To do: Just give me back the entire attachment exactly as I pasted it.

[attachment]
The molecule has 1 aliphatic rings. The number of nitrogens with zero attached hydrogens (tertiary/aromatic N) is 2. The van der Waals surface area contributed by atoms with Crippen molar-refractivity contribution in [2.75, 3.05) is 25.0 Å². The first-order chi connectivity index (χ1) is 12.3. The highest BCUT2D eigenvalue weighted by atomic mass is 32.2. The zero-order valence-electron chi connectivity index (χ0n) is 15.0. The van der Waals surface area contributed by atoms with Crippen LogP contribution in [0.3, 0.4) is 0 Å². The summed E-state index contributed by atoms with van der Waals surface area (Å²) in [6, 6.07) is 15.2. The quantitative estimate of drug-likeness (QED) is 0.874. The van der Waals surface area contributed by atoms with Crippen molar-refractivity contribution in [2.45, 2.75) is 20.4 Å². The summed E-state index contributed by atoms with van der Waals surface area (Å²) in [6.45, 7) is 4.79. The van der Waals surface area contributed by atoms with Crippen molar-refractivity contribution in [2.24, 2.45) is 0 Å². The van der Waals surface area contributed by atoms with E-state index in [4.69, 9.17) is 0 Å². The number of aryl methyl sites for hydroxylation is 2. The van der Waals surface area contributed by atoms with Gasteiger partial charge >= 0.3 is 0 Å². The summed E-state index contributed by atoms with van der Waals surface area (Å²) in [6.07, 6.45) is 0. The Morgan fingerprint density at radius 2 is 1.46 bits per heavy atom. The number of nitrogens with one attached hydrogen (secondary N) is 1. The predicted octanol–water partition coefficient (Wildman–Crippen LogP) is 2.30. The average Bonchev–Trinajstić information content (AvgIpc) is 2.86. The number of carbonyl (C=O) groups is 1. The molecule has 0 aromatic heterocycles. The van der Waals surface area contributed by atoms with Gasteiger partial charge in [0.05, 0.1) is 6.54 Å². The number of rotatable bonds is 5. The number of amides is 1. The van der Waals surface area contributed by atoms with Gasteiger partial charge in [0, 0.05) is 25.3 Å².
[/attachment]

The molecule has 1 aliphatic rings. The number of nitrogens with zero attached hydrogens (tertiary/aromatic N) is 2. The van der Waals surface area contributed by atoms with Crippen molar-refractivity contribution in [2.75, 3.05) is 25.0 Å². The first-order chi connectivity index (χ1) is 12.3. The highest BCUT2D eigenvalue weighted by atomic mass is 32.2. The zero-order valence-electron chi connectivity index (χ0n) is 15.0. The van der Waals surface area contributed by atoms with Crippen LogP contribution in [0.3, 0.4) is 0 Å². The summed E-state index contributed by atoms with van der Waals surface area (Å²) in [6, 6.07) is 15.2. The quantitative estimate of drug-likeness (QED) is 0.874. The van der Waals surface area contributed by atoms with Crippen molar-refractivity contribution in [2.45, 2.75) is 20.4 Å². The summed E-state index contributed by atoms with van der Waals surface area (Å²) in [6.45, 7) is 4.79. The van der Waals surface area contributed by atoms with Crippen molar-refractivity contribution in [2.24, 2.45) is 0 Å². The van der Waals surface area contributed by atoms with E-state index in [4.69, 9.17) is 0 Å². The number of aryl methyl sites for hydroxylation is 2. The van der Waals surface area contributed by atoms with Gasteiger partial charge >= 0.3 is 0 Å². The summed E-state index contributed by atoms with van der Waals surface area (Å²) in [6.07, 6.45) is 0. The Morgan fingerprint density at radius 2 is 1.46 bits per heavy atom. The number of nitrogens with one attached hydrogen (secondary N) is 1. The predicted octanol–water partition coefficient (Wildman–Crippen LogP) is 2.30. The average Bonchev–Trinajstić information content (AvgIpc) is 2.86. The number of carbonyl (C=O) groups is 1. The molecule has 0 aromatic heterocycles. The van der Waals surface area contributed by atoms with Gasteiger partial charge in [0.05, 0.1) is 6.54 Å². The number of rotatable bonds is 5. The number of amides is 1. The van der Waals surface area contributed by atoms with Gasteiger partial charge in [0, 0.05) is 25.3 Å².